Even in the Era of High-Tech Warfare, Defensible Borders Still Matter

Prior to the Six-Day War, the de-facto borders of the Jewish state left it with a center even narrower than it is now and placed the commanding heights of the Golan and the West Bank in the hands of its enemies—rendering the country virtually indefensible. But some have argued that changing Middle Eastern geopolitics and innovations in military technology render these considerations moot, and that, therefore, Jerusalem can cede territory it once deemed strategically vital. Yossi Kuperwasser disagrees:

There have been various suggestions and creative ideas raised to establish a border along the pre-1967 lines with some local changes and to replace Israel’s military presence in some of the critical areas with foreign forces or to rely on electronic-detection devices alone. However, this cannot provide Israel with adequate defense. Israeli forces have to be present on the ground to take immediate action against imminent threats. Israel cannot rely on foreign forces, and detection devices can at best give some early warning or signal in real time that the border has been penetrated, but these devices cannot do much about it.

The argument that Israel’s armed forces are much stronger than the Palestinians’ and therefore it can afford to move to less defensible borders in the context of a peace agreement—and if this agreement is violated by the Palestinians Israel can recapture the territory—is baseless too. First of all, under such conditions, the Palestinians will have been able to accumulate a considerable number of arms and military capabilities before they trigger hostilities, and once they do, recapturing the territory is going to be very costly in terms of casualties, not only to Israeli troops but also to the Israeli civilian population and critical infrastructure.

So long as many Palestinians continue to support the plan of fighting Israel in phases over time and regard the complete defeat of Zionism as their ultimate goal, any such moves that enable this are extremely irresponsible. The case of Gaza is an illuminating precedent, as are Afghanistan, Vietnam, Lebanon, Sinai, Somalia, and other arenas.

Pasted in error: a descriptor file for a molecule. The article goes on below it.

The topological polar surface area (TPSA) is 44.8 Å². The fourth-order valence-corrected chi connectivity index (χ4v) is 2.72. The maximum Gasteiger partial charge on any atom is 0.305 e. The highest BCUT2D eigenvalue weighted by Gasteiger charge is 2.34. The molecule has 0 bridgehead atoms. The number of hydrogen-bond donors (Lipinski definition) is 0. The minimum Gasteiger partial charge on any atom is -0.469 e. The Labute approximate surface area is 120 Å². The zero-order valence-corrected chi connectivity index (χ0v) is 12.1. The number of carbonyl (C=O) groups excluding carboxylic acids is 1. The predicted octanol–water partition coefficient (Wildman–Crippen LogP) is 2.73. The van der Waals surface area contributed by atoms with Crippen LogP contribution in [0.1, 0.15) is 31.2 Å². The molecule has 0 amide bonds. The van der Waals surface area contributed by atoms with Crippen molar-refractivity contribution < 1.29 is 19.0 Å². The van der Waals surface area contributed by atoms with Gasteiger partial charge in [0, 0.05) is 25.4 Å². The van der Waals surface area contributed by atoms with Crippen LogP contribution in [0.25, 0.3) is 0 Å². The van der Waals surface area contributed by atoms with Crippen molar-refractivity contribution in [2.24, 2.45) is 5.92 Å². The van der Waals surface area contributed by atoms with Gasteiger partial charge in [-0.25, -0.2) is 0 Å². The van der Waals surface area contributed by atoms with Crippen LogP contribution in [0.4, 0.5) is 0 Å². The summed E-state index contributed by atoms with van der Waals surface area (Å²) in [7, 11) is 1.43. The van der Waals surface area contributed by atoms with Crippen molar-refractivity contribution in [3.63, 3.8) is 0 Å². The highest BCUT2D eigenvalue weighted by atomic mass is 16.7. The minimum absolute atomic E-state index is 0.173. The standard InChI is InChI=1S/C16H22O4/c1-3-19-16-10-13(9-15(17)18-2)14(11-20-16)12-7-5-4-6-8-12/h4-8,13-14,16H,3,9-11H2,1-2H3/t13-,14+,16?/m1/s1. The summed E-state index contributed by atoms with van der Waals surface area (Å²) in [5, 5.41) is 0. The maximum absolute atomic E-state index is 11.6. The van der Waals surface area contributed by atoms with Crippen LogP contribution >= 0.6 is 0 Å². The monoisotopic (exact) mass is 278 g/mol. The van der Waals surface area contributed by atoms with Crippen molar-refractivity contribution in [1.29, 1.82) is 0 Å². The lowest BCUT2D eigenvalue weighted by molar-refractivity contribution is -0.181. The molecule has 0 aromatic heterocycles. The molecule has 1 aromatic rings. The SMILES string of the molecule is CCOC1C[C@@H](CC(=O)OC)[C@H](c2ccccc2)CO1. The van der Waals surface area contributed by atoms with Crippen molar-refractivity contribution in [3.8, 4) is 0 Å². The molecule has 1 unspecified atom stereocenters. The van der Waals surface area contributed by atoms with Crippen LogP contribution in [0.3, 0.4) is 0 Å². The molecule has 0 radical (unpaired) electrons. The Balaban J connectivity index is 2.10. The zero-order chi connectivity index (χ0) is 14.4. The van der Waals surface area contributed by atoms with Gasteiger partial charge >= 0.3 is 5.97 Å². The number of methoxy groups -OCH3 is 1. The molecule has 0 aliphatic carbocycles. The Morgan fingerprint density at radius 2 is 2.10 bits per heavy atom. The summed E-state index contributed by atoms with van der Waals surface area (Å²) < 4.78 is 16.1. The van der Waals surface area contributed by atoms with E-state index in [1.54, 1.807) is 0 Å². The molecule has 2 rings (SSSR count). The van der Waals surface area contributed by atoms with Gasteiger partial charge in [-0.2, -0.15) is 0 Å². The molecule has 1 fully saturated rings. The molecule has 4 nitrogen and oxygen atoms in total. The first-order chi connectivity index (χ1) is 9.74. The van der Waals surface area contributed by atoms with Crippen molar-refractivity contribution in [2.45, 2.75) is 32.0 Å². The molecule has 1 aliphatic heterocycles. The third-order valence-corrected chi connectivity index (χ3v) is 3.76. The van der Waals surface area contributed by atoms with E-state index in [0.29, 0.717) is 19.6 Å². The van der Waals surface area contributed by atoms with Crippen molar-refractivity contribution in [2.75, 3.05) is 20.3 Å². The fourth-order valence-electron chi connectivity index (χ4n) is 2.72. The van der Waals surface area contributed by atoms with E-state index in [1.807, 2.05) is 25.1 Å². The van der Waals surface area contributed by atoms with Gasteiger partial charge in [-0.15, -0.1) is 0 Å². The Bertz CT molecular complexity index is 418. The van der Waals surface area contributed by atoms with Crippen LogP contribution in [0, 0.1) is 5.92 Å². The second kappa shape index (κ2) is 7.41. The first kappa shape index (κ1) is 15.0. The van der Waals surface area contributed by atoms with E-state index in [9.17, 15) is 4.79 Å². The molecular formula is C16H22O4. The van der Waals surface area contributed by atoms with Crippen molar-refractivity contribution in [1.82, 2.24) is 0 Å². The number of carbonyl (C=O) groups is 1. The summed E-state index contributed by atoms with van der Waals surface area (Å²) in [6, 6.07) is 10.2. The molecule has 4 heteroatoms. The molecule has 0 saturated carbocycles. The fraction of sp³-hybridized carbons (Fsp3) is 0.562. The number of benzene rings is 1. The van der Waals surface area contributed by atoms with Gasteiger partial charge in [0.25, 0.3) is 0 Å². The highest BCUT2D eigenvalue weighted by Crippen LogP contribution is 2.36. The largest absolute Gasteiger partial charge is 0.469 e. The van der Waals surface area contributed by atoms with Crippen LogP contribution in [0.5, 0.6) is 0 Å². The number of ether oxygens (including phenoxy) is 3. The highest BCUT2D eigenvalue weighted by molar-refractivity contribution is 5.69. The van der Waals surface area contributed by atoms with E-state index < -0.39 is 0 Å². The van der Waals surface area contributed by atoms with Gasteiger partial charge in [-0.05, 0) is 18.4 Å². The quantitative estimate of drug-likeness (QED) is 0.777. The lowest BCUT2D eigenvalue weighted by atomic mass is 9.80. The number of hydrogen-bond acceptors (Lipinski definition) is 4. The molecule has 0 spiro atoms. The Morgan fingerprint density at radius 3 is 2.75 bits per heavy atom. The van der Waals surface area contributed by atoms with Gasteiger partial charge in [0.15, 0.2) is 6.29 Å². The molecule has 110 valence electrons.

Dore Gold elaborates further:

In the past, Israel had a remarkably consistent threat from the east. Jordan by itself was not the focus of Israeli security concerns, yet it could be exploited as a platform of attack by a neighboring aggressor. In multiple Arab-Israeli wars, for example, Iraq dispatched one third of its ground order of battle, with armor and artillery. In 1948 and in 1967, an Iraqi expeditionary force crossed Jordan, using the West Bank as a point of entry to engage Israeli forces. The amount of time an Iraqi force would need to cross the Hashemite kingdom was roughly the same as the amount of time Israel needed to complete its reserve mobilization.

Should Iran take over a fractured Iraq, a whole new scenario may emerge in which Iran becomes directly involved in future Arab-Israeli ground wars. . . . Israeli senior officers correctly maintain their belief that when Israel is under attack, wars can only be won by the movement of ground forces.

Read more at Jerusalem Center for Public Affairs

More about: Grand Strategy, Israeli Security, Two-State Solution

While Israel Is Distracted on Two Fronts, Iran Is on the Verge of Building Nuclear Weapons

Iran recently announced its plans to install over 1,000 new advanced centrifuges at its Fordow nuclear facility. Once they are up and running, the Institute for Science and International Security assesses, Fordow will be able to produce enough highly enriched uranium for three nuclear bombs in a mere ten days. The U.S. has remained indifferent. Jacob Nagel writes:

For more than two decades, Iran has continued its efforts to enhance its nuclear-weapons capability—mainly by enriching uranium—causing Israel and the world to concentrate on the fissile material. The International Atomic Energy Agency recently confirmed that Iran has a huge stockpile of uranium enriched to 60 percent, as well as more enriched to 20 percent, and the IAEA board of governors adopted the E3 (France, Germany, UK) proposed resolution to censure Iran for the violations and lack of cooperation with the agency. The Biden administration tried to block it, but joined the resolution when it understood its efforts to block it had failed.

To clarify, enrichment of uranium above 20 percent is unnecessary for most civilian purposes, and transforming 20-percent-enriched uranium to the 90-percent-enriched product necessary for producing weapons is a relatively small step. Washington’s reluctance even to express concern about this development appears to stem from an unwillingness to acknowledge the failures of President Obama’s nuclear policy. Worse, writes Nagel, it is turning a blind eye to efforts at weaponization. But Israel has no such luxury:

Israel must adopt a totally new approach, concentrating mainly on two main efforts: [halting] Iran’s weaponization actions and weakening the regime hoping it will lead to its replacement. Israel should continue the fight against Iran’s enrichment facilities (especially against the new deep underground facility being built near Natanz) and uranium stockpiles, but it should not be the only goal, and for sure not the priority.

The biggest danger threatening Israel’s existence remains the nuclear program. It would be better to confront this threat with Washington, but Israel also must be fully prepared to do it alone.

Read more at Ynet

More about: Iran nuclear program, Israeli Security, Joseph Biden, U.S. Foreign policy